Bedard, Michael (1992). Emily. New York, New York: Doubleday Book for Young Readers.

Bolin, Frances Schoonmaker (editor)(2014). Poetry for Young People: Emily Dickinson. New York, NY: 2014

Figley, Marty Rhodes (2012). Emily and Carlo. Watertown, MA: Charlesbridge.

Spinelli, Eileen (2015). Another Day as Emily. New York, NY: Yearling.

Spires, Elizabeth (1999). The Mouse of Amherst. New York, NY: Farrar, Straus, and Giroux.

Yolen, Jane (2012). The Emily Sonnets. Mankato, MN: Creative Editions.

The Valentine Cat


Bulla, Clyde Robert (1959). The Valentine Cat. Mahwah, NJ: Troll Associates, Inc.

One of the blessings of having half a dozen kids is that you get to enjoy certain read alouds time and time again. The Valentine Cat by Clyde Robert Bulla is one of my favorite holiday traditions, and I’m sharing this post in advance in hopes that you may be able to get your hands on a copy before February 14th.

When Tell, who makes his living as a shoemaker’s assistant, takes in a half-starved, little cat with a white heart marking his black head, it not only brings companionship to his lonely evenings, but awakens the painter he once was. Brushing off his old paints he covers the walls of his flat with paintings of the cat playing and exploring. One day the cat is stolen by the local chimney sweep, Ketch, who hides him and uses him as a “magic broom” to clean tight spots in chimneys. Word of his cleaning success reaches the palace, and he is called to sweep out a chimney for the red room, where Princess Florinda is excitedly planning a Valentine’s Day party.

While completing the assignment, the evil chimney sweep slips on the snow covered roof. Down the chimney plops the cat, terrifying the palace staff below. Princess Florinda gets a new pet- until the Valentine Cat escapes during the holiday parade, and finds his way home to Tell. The guards are just about to arrest the humble Tell for stealing the royal feline when the princess notices the paintings, and defends his innocence:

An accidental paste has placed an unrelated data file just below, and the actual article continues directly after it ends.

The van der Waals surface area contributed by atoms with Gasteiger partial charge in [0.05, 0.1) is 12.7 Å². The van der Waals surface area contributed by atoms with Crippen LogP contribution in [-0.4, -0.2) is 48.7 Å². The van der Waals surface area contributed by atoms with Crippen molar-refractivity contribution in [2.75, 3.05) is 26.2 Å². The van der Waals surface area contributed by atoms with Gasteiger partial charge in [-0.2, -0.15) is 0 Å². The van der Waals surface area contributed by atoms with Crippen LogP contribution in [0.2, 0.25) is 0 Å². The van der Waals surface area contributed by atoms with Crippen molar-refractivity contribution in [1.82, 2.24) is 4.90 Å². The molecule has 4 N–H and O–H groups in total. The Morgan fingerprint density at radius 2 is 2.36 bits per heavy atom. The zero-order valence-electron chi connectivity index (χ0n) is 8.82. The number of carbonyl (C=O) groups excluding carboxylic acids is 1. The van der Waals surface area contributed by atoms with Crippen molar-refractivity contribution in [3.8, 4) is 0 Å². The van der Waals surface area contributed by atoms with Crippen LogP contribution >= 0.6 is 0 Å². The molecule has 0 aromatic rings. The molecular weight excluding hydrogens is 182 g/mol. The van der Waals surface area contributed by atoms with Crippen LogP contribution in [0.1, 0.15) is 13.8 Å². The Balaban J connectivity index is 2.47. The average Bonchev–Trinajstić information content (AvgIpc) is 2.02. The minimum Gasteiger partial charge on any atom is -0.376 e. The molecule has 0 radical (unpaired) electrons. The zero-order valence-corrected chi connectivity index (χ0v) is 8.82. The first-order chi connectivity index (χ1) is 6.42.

“I believe him,” said the princess. “It’s plain to see the cat once lived here. There are pictures of him all over the walls.” She said again, “What a beautiful room!” She asked, “Could you paint my room like this?” (Bulla, p.50)

And so Tell finds himself living in the palace, doing what he loves best, and reunited with the stray he had found. Good is rewarded, evil is punished, and everyone lives happily ever after.

Clyde Robert Bulla wrote more than fifty books for young readers, among them A Lion to Guard Us, Viking Adventure, The Sword in the Tree, and Daniel’s Duck. His titles also include several excellent historical fiction resources for young readers.

The Kite Fighters

Park, Linda (2000). The Kite Fighters. New York, NY: Random House.



Linda Sue Park is one of my all time favorite authors. In October of 2012 I had the privilege not only of hearing her speak, but of sitting beside her for both lunch and a campfire, when I attended the Books That Rise Above conference offered by the Highlights Foundation. She is best known for her Newbery award winner A Single Shard, however my personal favorite of all her books for children is The Kite Fighters.

Set in 1473, The Kite Fighters is the story of a second born Korean son coming to terms with his role in the family. Young-sup, and his older brother, Kee-sup, are more than excited about the annual New Year kite fighting competition. Kee-sup is gifted at kite design, but it is Young-sup who naturally possesses skill at flying. As the elder brother it is Kee-sup who is expected to bring honor to the family name, and who subsequently receives the boys’ father’s attention. Young-sup and Kee-sup remain close even as the expectations change when Kee-sup is “capped” (recognized as an adult in Korean culture).

I love the way Linda Sue Park keeps the brothers’ friendship strong, even allowing Kee-sup to risk correction for disagreeing with their father. And I love how she weaves in the young king’s loneliness for friends his own age. I also really like that it isn’t until the end of the story that the boys’ father begins to see things differently.